Are statin drugs all they're cracked up to be? That's been a hotly debated question over the past year or so. Some experts question whether cholesterol control really improves cardiovascular outcomes, while others not only back statin use for folks with high cholesterol, but for lots of other potential patients as well.
It's the latter crowd that's gained new ammo today, with a new study published in the journal Circulation. Researchers compared the cost-effectiveness of statin use in patients who meet current guidelines; in patients who don't meet current guidelines but have high CRP, a biomarker some say justifies statin use; and patients who have cardiac risk factors but don't meet current statin guidelines.
The result? It saves money to give statins both to patients with high CRP and to those with risk factors but no CRP test. The cost of the drugs was outweighed by the reduced cost of treating CV trouble. "The real message is that either one of those strategies looked better than what we do now," researcher Dr. Mark Hlatky of the Stanford University School of Medicine tells Reuters. "Of the two alternatives, the idea of just lowering the threshold and not bothering with the CRP test came out ahead."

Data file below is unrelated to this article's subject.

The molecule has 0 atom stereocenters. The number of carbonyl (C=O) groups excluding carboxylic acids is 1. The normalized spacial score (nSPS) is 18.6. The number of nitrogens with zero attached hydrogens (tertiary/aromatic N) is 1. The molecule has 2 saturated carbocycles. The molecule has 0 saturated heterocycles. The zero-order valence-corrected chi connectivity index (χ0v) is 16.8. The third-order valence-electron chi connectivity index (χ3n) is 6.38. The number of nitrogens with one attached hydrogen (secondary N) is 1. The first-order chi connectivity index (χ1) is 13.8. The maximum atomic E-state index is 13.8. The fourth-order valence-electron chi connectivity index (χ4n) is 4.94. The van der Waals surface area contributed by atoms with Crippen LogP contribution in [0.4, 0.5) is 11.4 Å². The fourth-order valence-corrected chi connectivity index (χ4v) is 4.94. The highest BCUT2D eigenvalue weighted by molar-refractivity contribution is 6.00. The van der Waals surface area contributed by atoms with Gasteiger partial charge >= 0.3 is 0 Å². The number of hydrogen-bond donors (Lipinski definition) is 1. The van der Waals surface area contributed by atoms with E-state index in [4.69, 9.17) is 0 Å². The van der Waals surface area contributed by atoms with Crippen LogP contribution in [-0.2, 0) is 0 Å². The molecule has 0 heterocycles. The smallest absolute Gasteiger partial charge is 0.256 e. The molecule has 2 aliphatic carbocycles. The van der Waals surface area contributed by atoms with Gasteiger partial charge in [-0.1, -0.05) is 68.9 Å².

If doctors adopt that approach, statin drugs could get many thousands of new users--and drugmakers could get thousands of new customers. AstraZeneca's Crestor could especially benefit, because one study has shown that it's useful in patients with high CRP.
- read the Reuters story